For context, I'm using an ORM (ActiveRecord for Ruby On Rails), but having to dip down into MySQL to run some rather complex queries. As a result, it's more difficult to do some things than it would be elsewhere, as it's easier to add variables to the 'where' part of a query than it is to add them to the join part. (I can bind variables for prepared statements in WHERE, but not in the JOIN ON). I'm having performance issues and trying to tune indexes, and I need to know how MySQL (specifically, the Aurora AWS implementation of it) will handle building a query over a join. A (vastly) simplified version of the query might read:

FROM foos
  LEFT JOIN foosbarz on foos.id = foosbars.foo_id
  INNER JOIN bars ON bars.id = foosbars.bar_id.id AND bars.deleted_at = false AND bars.publically_visible = true
WHERE bars.baz = ?input
 OR foos.secondary_condition = ?second_input

If I remove the deleted at / publically visible filtering conditions the performance is good, but with them the performance tanks. I have an index on deleted_at, publically_visible, source that isn't getting used (in favor of one with only deleted_at?), and I can only guess that it's because the joins are being assembled before applying the filters. I really feel that the filter belongs where it is -- it's a bound variable that changes from query to query. Unfortunately, my local dev environment's sample data is so vastly different than productions, my local MySQL database generates a completely different execution plan than the AWS instance.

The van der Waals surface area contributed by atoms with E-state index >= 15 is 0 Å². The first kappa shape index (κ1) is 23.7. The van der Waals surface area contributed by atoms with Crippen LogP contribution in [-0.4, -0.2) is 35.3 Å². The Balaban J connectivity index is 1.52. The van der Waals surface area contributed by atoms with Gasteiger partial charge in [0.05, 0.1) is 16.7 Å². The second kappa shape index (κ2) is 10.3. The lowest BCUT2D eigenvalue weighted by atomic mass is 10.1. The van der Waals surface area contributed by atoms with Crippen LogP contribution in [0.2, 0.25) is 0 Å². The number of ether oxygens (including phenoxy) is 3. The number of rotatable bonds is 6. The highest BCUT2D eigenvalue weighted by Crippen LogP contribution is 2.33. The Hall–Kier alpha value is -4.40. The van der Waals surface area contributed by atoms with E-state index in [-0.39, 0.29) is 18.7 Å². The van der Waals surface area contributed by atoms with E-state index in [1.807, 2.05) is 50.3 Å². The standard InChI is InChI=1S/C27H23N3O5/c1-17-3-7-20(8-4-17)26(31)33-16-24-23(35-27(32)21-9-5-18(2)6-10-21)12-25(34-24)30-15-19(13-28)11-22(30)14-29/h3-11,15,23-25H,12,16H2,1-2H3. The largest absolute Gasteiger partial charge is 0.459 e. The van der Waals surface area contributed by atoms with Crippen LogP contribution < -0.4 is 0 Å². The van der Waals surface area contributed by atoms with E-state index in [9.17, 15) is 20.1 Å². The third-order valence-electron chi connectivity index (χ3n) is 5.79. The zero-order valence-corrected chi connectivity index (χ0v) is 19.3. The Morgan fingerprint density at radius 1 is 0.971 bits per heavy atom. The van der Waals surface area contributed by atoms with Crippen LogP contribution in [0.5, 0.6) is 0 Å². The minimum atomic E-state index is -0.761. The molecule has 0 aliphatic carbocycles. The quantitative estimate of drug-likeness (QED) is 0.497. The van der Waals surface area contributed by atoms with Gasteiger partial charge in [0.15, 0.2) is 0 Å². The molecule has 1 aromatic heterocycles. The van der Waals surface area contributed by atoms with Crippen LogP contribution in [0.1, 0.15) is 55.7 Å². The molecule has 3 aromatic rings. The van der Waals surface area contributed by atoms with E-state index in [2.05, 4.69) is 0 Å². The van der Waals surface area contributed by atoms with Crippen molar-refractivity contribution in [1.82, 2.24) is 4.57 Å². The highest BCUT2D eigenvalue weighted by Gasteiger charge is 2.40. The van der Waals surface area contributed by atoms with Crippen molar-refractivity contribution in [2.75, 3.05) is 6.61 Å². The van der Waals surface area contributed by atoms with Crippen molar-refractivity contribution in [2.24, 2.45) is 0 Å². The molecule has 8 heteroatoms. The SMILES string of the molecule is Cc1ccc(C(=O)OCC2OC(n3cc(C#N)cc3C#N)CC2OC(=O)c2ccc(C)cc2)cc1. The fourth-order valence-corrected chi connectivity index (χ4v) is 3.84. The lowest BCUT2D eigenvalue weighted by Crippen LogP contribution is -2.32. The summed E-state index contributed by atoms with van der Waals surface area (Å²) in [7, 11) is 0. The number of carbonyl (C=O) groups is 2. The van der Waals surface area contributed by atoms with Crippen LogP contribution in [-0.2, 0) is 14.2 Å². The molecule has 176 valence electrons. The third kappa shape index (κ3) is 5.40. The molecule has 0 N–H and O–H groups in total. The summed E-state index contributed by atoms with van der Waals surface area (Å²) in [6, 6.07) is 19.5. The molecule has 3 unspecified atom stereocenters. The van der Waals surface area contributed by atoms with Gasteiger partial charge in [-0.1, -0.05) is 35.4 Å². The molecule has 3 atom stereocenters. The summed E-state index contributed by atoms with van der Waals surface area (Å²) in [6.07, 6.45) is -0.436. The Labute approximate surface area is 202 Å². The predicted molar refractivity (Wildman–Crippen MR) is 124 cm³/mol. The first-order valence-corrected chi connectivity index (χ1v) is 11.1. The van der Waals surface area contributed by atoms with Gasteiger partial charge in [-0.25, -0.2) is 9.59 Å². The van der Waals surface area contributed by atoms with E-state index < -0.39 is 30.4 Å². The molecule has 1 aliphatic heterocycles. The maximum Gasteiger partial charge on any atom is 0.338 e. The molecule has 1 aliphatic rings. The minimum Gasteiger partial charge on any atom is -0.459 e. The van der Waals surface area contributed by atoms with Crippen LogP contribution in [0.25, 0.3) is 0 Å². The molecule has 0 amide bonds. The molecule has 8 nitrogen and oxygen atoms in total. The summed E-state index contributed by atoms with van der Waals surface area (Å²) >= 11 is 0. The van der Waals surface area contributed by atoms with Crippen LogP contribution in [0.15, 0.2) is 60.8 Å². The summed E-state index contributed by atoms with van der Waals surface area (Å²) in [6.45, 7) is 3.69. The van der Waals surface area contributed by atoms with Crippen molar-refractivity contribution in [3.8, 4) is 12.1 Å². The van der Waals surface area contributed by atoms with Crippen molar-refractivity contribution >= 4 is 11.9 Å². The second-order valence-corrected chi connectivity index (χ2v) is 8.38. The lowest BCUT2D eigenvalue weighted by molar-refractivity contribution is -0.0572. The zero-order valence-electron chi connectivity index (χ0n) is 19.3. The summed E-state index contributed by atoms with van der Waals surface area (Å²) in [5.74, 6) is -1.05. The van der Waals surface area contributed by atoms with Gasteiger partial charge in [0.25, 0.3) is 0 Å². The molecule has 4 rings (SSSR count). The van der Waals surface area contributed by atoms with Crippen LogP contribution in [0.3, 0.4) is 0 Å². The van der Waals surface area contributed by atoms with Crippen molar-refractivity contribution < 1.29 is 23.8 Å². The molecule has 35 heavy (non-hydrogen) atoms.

1 Answer 1

    FROM  foos
    LEFT JOIN  bars  ON bars.foo_id = foos.id
      AND  bars.deleted_at = false
      AND  bars.publically_visible = true
    WHERE  bars.baz = ?input

First, note that "LEFT" is irrelevant because you are demanding that baz have a particular value. LEFT JOIN is useful only when you want to get NULLs from the 'righthand' table if the there is no row there.

Once it is a JOIN (aka INNER JOIN), it does not matter whether the conditions are in the ON clause or in the WHERE clause. By convention, ON is used for describing how the tables are related, and WHERE is used for filtering.

Also, once it is a JOIN, the optimizer is likely to pick on bars first, then reach into foos as needed. In that case, this index, with the columns in any order, is beneficial for bars:

INDEX(beleted_at, publically_visible, baz)

But, if really needed LEFT, then show us the intended SQL so we can discuss it.

  • Thanks for the help. Your question made me realize that I was overlooking an important part of this question by focusing on the one problem (bad index choice by MySQL). Depending on inputs, I can have one or many filters, and one of them is chained by an 'OR', not an 'AND' -- bars.baz = ?input OR foos.second_condition = ?second_input
    – RonLugge
    Jul 15, 2022 at 12:15
  • @RonLugge - OR usually cannot use indexes. AND usually benefits from a "composite" index (such as my recommendation). More information: Index Cookbook
    – Rick James
    Jul 15, 2022 at 16:07

Your Answer

By clicking “Post Your Answer”, you agree to our terms of service and acknowledge you have read our privacy policy.

Not the answer you're looking for? Browse other questions tagged or ask your own question.